Meat produced in a laboratory could reduce greenhouse gas emissions associated with real animals. Photo: MARTIN POPE Telegraph
This is not the first time I have mentioned this; and, it probably won’t be the last: I am so glad that I am a vegetarian.
The latest in “disgusting things they want me to put in my body” is soggy pork. Yes, you read that right – soggy pork. Now, doesn’t that sound yummy? I’m guessing it will be renamed before it hits the supermarkets.
What is soggy pork – exactly? You may be sorry you asked. Soggy pork is meat that is grown in a laboratory from a few cells grown in a broth of other animal products.
“The scientists extracted cells from the muscle of a live pig and then put them in a broth of other animal products. The cells then multiplied and created muscle tissue. They believe that it can be turned into something like steak if they can find a way to artificially "exercise" the muscle.”
What is the meat like now? Mark Post, professor of physiology at Eindhoven University, said: "What we have at the moment is rather like wasted muscle tissue. We need to find ways of improving it by training it and stretching it, but we will get there. This product will be good for the environment and will reduce animal suffering. If it feels and tastes like meat, people will buy it. You could take the meat from one animal and create the volume of meat previously provided by a million animals.”
While no one has enough information on the nutritional value of the meat to comment on its potential health risks yet – of which I’m sure there are more risks than benefits – the meat will be marketed in a little under five years.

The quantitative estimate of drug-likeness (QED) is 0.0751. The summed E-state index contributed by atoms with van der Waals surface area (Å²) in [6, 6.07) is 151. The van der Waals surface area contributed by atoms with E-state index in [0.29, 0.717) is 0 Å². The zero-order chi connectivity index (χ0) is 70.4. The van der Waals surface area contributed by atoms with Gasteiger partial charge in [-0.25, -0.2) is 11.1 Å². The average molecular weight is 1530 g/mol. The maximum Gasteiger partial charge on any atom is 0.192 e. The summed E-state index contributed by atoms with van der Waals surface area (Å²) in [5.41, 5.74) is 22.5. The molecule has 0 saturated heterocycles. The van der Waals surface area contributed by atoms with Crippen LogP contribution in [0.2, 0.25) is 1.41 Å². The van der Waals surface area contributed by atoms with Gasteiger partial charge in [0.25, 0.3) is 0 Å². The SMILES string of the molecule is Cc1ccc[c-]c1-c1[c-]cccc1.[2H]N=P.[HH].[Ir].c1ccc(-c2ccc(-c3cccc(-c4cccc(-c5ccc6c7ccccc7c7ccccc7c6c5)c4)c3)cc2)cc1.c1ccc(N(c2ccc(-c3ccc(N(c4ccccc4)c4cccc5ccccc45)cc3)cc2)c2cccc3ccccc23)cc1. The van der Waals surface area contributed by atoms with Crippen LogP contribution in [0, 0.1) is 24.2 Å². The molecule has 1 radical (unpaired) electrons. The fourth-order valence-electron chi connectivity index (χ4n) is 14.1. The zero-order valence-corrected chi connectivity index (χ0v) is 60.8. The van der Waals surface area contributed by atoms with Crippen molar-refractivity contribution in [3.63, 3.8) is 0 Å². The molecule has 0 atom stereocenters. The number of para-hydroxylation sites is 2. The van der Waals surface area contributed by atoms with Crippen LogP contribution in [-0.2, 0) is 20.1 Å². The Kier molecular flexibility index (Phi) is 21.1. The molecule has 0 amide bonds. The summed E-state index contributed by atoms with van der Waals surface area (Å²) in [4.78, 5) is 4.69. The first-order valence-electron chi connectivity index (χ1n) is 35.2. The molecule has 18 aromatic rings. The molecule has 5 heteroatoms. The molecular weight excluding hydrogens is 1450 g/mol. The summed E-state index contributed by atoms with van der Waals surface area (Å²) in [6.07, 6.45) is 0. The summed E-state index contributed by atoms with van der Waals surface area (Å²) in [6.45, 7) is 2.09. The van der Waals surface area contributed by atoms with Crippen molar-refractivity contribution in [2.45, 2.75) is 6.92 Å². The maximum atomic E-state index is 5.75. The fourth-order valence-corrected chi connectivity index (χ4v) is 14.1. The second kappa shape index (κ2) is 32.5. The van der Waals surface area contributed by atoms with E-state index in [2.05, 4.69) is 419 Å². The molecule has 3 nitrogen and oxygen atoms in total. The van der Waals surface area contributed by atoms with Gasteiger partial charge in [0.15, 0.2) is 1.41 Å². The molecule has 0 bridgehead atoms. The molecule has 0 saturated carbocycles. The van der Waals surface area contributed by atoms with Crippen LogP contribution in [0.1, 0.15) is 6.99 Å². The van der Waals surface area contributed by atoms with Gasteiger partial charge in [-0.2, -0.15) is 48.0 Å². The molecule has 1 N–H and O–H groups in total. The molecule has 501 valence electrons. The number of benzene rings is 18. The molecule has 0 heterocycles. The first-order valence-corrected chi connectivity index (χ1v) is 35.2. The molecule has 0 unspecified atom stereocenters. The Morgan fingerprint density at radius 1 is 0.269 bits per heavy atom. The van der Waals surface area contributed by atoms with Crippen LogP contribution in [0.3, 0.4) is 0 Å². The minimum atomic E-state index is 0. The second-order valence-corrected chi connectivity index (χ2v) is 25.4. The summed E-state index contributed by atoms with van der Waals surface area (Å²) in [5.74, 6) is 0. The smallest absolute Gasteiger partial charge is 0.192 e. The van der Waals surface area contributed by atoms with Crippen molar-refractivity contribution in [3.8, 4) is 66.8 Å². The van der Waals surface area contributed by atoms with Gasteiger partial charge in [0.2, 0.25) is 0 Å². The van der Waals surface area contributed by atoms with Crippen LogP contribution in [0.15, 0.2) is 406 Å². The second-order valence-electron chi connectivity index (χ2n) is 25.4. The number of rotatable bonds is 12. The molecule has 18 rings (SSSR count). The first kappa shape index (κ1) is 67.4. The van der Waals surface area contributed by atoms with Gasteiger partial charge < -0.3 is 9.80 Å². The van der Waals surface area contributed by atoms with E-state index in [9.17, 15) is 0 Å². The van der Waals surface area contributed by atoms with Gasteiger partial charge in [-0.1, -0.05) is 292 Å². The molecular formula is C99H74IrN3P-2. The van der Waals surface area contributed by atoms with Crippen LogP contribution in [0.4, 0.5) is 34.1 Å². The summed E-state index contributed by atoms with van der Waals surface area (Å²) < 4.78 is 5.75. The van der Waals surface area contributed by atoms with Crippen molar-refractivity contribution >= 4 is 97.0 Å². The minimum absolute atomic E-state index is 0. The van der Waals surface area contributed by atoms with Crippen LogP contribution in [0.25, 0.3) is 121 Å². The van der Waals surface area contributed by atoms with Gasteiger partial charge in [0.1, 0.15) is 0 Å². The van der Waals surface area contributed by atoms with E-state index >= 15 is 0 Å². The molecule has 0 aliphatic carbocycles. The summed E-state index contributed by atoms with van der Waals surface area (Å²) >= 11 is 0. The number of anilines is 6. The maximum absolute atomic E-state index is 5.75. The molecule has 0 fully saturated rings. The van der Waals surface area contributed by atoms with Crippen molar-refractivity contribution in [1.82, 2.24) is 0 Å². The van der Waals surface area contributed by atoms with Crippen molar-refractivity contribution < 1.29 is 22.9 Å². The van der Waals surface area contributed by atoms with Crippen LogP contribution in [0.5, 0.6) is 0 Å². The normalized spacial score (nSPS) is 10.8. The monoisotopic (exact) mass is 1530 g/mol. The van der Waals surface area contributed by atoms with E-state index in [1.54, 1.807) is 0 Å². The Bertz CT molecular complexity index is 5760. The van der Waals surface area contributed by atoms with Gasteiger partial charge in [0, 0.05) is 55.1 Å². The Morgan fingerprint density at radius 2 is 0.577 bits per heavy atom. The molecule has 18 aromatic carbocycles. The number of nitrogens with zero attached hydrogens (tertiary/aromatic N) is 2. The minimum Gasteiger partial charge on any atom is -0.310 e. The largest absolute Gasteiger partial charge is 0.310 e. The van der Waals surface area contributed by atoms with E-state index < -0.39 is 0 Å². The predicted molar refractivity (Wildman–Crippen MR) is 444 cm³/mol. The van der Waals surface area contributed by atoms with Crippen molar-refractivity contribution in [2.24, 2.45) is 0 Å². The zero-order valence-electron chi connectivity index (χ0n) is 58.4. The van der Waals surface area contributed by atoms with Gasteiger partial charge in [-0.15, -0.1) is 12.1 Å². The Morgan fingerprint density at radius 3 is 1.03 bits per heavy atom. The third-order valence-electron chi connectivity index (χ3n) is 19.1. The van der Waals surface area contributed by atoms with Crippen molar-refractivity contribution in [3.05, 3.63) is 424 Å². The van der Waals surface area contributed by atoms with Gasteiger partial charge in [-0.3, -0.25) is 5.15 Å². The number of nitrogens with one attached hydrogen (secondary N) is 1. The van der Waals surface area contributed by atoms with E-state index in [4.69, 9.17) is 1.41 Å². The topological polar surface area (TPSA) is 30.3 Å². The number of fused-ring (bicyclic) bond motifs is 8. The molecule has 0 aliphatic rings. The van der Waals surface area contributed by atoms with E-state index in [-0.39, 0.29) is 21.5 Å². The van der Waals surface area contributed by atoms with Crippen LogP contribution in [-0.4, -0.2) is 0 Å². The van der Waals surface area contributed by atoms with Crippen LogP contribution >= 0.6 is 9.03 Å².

However, many are pointing to the huge environmental benefits that are expected to be gained. One of the most infamous of the worldwide greenhouse gas emissions is methane. And where does that methane come from? Cows; and, the world has plenty of them. Guesstimates put the amount of the entire world’s methane released by cattle to be about 20% - this is more than all the world’s automobile emissions.
Factory farms like this one may be a thing of the past if soggy pork catches on.
Why are we trying to eliminate the cattle industry if the few cells used come from a pig? The meat may have been grown from a few pork cells; but, it can be made to taste like beef. So, scientists and researchers are looking at this soggy pork as a way to reduce cattle herds worldwide. In addition to being artificially-engineered; now, it will be artificially-flavoured as well. Mmmmm…boy!!
I’m not sure which is more unappetizing – the “grown under laboratory conditions” label or the ability to customize the taste of your artificially-grown meat.
Proponents are pointing to the fact that not only will these methane emissions be spared; but, forests will remain standing instead of being eradicated for ranches. There would be a drastic reduction in the water needed to bring this meat from lab to market. It would almost certainly reduce animal cruelty.
It was supported by animal rights campaigners. A spokesman for Peta said: “As far as we’re concerned, if meat is no longer a piece of a dead animal there’s no ethical objection.”
However, the Vegetarian Society said: “The big question is how could you guarantee you were eating artificial flesh rather than flesh from an animal that had been slaughtered. It would be very difficult to label and identify in a way that people would trust.” Excuse me; but, doesn’t the fact that it’s animal cells brewed in a cauldron with other animal products make it non-vegetarian by very definition.
A survey commissioned by the Food Standards Agency revealed people had concerns about long-term health risks and the environmental impacts that may come with genetically modified products. Not surprising to me, it also showed that shoppers want clear labelling to show if a product has been genetically modified. We have a right to know!! It’s my body; I’ll make the decisions about what is safe for it.
Genetically Modified supporters, while acknowledging the risks associated with “engineered” food, say it benefits the Third World. That’s even more disgusting than the soggy meat.
And just when you thought the “disgusting” bits were all over – there’s one more bit. This project is being funded by the Dutch government and a sausage company and follows on the heels of the creation of artificial fish fillets made from goldfish muscle cells. Filet-o-goldfish anyone?
Via TreeHugger and Telegraph.